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This pervasive American myth is utter baloney

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- Commentary

The American dream promises that anyone can make it if they work hard enough and play by the rules. Anyone can make it by pulling themselves up by their “bootstraps.”

Baloney.

The truth is: In America today, your life chances depend largely on how you started – where you grew up and how much your parents earned.

Everything else – whether you attend collegeyour chances of landing a well-paying jobeven your health – hinges on this start.

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So as inequality of income and wealth has widened – especially along the lines of race and gender – American children born into poverty have less chance of making it. While 90% of children born in 1940 grew up to earn more than their parents, today only half of all American adults earn more than their parents did. 

And children born to the top 10 percent of earners are typically on track to make three times more income as adults than the children of the bottom 10 percent.

The phrase “pulling yourself up by the bootstraps” itself is rubbish. Its origins date back to an 18th-century fairy tale, and the phrase was originally intended as a metaphor for an impossible feat of strength. 

Other countries understand that the family you’re born into as well as the social safety nets and social springboards you have access to play large roles.

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Children born poor in Canada, Denmark, or the United Kingdom – nations without America’s degree of inequality, nations which provide strong social safety nets and public investments – have a greater chance of economic success than children born poor in America. 

Individuals in those countries are blamed less for their personal failures and credited less for personal successes.

So, why is America still perpetuating the fallacy of the self-made individual? Because those in power want you to believe it. If everyone thinks they’re on their own, it’s easier for the powerful to dismantle unions, unravel safety nets, and slash taxes for the wealthy.

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It’s in their interest to keep the American Dream deeply rooted in our psyche – the assumption that you determine your destiny. So we don’t demand reforms that are necessary – paid family and medical leave, for example, or early childhood education, accessible childcare, and policies that lift every family out of poverty.

Let’s stop perpetuating this myth of the self-made individual. And let’s start rebuilding the American dream by creating opportunities for all, not just those who are already wealthy, privileged, and well-connected.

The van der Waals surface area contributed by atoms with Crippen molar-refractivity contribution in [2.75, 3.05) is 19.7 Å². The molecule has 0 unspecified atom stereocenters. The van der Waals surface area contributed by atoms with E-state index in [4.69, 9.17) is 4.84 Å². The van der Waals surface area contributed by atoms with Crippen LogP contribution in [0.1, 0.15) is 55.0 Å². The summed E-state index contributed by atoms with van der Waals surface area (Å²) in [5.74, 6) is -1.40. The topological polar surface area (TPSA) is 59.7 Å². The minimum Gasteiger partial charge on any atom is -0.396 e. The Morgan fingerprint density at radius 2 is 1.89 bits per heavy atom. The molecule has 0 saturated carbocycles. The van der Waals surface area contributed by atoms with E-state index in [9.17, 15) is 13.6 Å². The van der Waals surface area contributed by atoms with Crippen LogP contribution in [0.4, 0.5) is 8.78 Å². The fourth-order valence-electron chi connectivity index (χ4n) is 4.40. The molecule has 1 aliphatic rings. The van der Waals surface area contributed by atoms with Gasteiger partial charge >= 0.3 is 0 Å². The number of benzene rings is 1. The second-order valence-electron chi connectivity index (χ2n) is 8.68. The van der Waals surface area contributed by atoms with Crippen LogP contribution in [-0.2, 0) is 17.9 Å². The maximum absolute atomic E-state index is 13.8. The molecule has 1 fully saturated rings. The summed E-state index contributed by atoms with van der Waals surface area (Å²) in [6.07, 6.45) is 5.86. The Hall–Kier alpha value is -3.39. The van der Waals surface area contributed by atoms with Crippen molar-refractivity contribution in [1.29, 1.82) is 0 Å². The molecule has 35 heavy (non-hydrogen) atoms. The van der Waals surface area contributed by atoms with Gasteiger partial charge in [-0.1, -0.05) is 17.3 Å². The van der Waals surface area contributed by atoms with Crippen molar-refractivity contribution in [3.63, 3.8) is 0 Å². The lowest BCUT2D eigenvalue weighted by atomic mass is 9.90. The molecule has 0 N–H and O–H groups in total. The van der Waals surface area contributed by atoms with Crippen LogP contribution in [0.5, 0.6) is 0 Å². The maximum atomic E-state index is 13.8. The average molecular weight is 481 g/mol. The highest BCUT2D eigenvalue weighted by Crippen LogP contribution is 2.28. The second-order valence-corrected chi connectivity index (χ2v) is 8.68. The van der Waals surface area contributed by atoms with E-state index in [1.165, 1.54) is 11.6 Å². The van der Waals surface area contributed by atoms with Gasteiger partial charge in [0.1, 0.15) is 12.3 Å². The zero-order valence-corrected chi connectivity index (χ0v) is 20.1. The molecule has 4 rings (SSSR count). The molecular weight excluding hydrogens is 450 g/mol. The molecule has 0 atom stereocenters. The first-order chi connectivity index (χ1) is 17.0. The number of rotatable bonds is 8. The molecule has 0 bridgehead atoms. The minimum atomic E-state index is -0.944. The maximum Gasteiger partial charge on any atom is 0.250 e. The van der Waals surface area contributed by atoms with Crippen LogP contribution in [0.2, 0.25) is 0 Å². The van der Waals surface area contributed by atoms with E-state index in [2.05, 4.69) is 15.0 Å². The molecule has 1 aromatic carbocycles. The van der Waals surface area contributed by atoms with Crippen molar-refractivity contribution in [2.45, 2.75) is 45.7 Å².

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This article was originally published at RobertReich.org


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Desperate conservatives unleash a torrent of misogyny to undermine Pamela Karlan’s devastating testimony

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As soon as Pamela Karlan, a constitutional law professor at Stanford who specializes in voting rights, opened her mouth during Wednesday's impeachment hearing before the House Judiciary Committee, I knew she would become the prime if not exclusive focus of the entire right-wing response to the hearing.

This article was originally published at Salon

Republicans were desperate to do anything to keep voters from paying attention to the actual substance of the testimony from the three law professors summoned to explain why Donald Trump should be impeached for his crimes, since the substance of their testimony is irrefutable. And while all three were articulate, intelligent and crystal clear in their arguments, only Karlan was female.

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This conspiracy actually exists: Trump and the GOP are waging a war on reality

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Words have actual definitions. Conspiracies do in fact exist.A conspiracy consists of two or more people acting in private to advance their own interests against and contrary to those of other people.

Donald Trump and his agents’ bribery and extortion plot to withhold congressionally approved military aid to force the government of Ukraine to “investigate” Joe Biden and his son Hunter Biden, with the goal of helping Trump win the 2020 presidential election, is a textbook example of a very real conspiracy.

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Congress schooled in the Constitution: Impeachment hearing was less about the answers than about the questions

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The Judiciary Hearing Probably Changed No Minds, But, Yes, the Democrats Had the Better Questions

The opening of the new round of impeachment inquiries before the House Judiciary Committee was less about the answers than about the questions.

If you were a Democrat, you asked questions that prompted the constitutional scholars present to pin the available evidence about Team Trump to a rogue plot to trade Ukrainian recognition and military aid for Donald Trump’s personal political gain.

If you were a Republican, you asked about anything else, from historical precedents about elapsed time, about the meaning of bribery in the 18th Century, about non-existent testimony about Joe and Hunter Biden.

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